This summer I will ride for five charities with two major bike rides….
….combining my passion for cycling and charitable causes for the betterment of the world. I will be blogging throughout the summer and hope to inspire you in the process. The charities I will be supporting this year are:
Last year, over 50% of the donations I received for Phil Across America were $25 or less. Please consider making a donation, as little as $5 will help to the charity of choice.
Sunday August 18, was a sad day for the Livestrong Foundation and all the good it does; I witnessed firsthand how severely Lance Armstrong’s fall from grace has affected the Foundation on the Livestrong Challenge Philly ride.
I signed up to do the Livestrong ride this summer as a way of giving back to my fellow spin instructor and friend Rob Sebastiani, a cancer survivor, a road cyclist, an avid Eagles fan and a great person. The ride would also be a great test as it is not for the weary; with a 65 and 100 mile option both with plenty of climbing. What I did not expect was the lesson in charitable giving I was about to receive and a reminder that while it takes years to build something great; it can be destroyed overnight.
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The final day of a ride is always special and bittersweet. The ride into Seattle was exactly that. The day would be full of sharing moments with my teammates and riding the wonderful bike trails that make Seattle a special bike place, donating money for MS and a celebration of 4,200 miles for the nine riders crossing the Northern Tier of the US.
As time passes, what will stand out, is the end of the ride and comparing it to the end of my cross country ride last year. When we arrived in Seattle you could see the joy and bonding of the nine riders and four route leaders that trekked the 4,200 miles from Bar Harbor, Maine to Seattle, Washington. I would sit back as would my fellow part time riders as the 13 lined up against the water, dipped their tires and sprayed each other with champagne and taking the occasional swig. » Read more..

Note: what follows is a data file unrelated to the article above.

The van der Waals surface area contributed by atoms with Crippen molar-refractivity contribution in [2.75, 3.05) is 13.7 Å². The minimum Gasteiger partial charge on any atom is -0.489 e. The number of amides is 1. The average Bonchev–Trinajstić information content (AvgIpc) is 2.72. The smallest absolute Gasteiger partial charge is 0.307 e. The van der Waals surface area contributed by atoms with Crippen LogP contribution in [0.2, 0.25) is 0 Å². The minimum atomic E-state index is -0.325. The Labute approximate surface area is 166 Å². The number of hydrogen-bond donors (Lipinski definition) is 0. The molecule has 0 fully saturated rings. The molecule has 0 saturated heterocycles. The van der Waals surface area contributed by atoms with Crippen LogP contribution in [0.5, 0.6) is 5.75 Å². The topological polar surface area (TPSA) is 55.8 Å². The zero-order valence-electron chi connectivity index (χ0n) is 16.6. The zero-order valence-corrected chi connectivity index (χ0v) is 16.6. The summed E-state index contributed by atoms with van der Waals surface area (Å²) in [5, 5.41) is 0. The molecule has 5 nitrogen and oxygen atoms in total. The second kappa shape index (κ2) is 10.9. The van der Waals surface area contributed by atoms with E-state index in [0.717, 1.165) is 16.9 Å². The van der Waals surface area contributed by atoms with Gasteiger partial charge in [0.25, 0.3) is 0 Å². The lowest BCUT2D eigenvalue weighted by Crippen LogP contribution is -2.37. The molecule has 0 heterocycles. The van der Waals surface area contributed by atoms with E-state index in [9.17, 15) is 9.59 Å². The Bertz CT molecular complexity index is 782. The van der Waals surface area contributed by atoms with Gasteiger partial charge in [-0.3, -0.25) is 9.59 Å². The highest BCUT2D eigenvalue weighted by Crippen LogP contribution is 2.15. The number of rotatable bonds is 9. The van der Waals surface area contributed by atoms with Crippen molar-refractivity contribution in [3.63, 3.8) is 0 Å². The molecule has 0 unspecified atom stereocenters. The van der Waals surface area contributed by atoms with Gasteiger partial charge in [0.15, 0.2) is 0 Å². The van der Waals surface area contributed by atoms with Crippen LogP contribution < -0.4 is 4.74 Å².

Friendships and memories are the stuff for lifetimes which make this Bike the US for MS Northern Tier 2013 a special place for me. Nine riders went coast to coast from Maine to Seattle, the rest of us are alumni from previous cross country rides coming in to do a portion and four of the team are support.
Each individual on this trip is exactly that an individual but they have all made impacts on me. Today was about remembering all that is good in the world, looking back and looking forward. Today was about getting a room at a motel and taking turns in the shower, while all crammed into a small motel room just having a great time. It was about a team meeting so we were all on the same page on Sunday when we ride into Seattle. It was about an impromptu team dinner at Piccola Pizza replete with lots of wine, beer and slam dunk pizza. This is one heck of a team. » Read more..
Saturday August 3rd, day 67 for the team, day 13 for me; two days left and it is a very slow start, 9:30 am and I am typing a blog; how weird is that.
The decision to stay at the motel last night was good and bad but the correct call. My stuff is now dried out, at least my clothes are. My cubby has wet blankets and a wet tent, I will deal with that tonight but at least my clothes are in good shape. An excellent night sleep and a relaxing morning. The only problem is that we are four miles from camp and we have to wait for the van and trailer to come by, load the cubby and start riding. The good news is that there are five of us here so we can ride together. The downside is that breakfast may be sacrificed as my gut is we are not getting out of here for at least another 30 minutes. » Read more..
As Day 11 ended I was cold, tired, achy and ready for dry weather but that was not to be. As I set up my tent on Thursday night the rain had subsided but everything I had was saturated except my tent which I had set up. That would be the case until 4am when the rain started again.
Camping in Diablo Lake was primitive to say the least. All we had was one bathroom but as primitive as it was you could add spectacular to it. I will count this as the most memorable camping experience I have ever had. Andrew said he saw some bears (I did not) and the evergreen forest was awe inspiring. The ground was soft with moss and pine needles, when you kneeled down the ground bent like a sponge. Wet from the rains the air was crisp and the evening perfect. At 4am the sound of rain pitter pattering off my tent was so serene, as the rain trickled through the pine needle canopy. » Read more..